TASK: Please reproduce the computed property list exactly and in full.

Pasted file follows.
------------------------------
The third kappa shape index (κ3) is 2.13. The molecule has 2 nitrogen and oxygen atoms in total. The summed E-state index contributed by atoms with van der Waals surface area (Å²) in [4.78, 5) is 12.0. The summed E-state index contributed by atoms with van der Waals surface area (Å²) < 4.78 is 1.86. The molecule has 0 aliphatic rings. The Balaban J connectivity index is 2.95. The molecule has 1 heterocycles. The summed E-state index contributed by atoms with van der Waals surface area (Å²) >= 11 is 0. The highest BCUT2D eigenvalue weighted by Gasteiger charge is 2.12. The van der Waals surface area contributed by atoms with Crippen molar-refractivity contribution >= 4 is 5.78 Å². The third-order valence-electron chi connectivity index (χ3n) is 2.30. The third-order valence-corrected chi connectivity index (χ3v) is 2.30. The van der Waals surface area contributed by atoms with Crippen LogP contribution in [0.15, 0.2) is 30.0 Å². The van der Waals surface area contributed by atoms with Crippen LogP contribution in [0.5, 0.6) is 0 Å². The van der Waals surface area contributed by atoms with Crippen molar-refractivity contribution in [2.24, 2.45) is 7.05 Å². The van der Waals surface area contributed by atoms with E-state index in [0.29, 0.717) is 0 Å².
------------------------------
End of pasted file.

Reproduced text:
The third kappa shape index (κ3) is 2.13. The molecule has 2 nitrogen and oxygen atoms in total. The summed E-state index contributed by atoms with van der Waals surface area (Å²) in [4.78, 5) is 12.0. The summed E-state index contributed by atoms with van der Waals surface area (Å²) < 4.78 is 1.86. The molecule has 0 aliphatic rings. The Balaban J connectivity index is 2.95. The molecule has 1 heterocycles. The summed E-state index contributed by atoms with van der Waals surface area (Å²) >= 11 is 0. The highest BCUT2D eigenvalue weighted by Gasteiger charge is 2.12. The van der Waals surface area contributed by atoms with Crippen molar-refractivity contribution >= 4 is 5.78 Å². The third-order valence-electron chi connectivity index (χ3n) is 2.30. The third-order valence-corrected chi connectivity index (χ3v) is 2.30. The van der Waals surface area contributed by atoms with Crippen LogP contribution in [0.15, 0.2) is 30.0 Å². The van der Waals surface area contributed by atoms with Crippen LogP contribution in [0.5, 0.6) is 0 Å². The van der Waals surface area contributed by atoms with Crippen molar-refractivity contribution in [2.24, 2.45) is 7.05 Å². The van der Waals surface area contributed by atoms with E-state index in [0.29, 0.717) is 0 Å².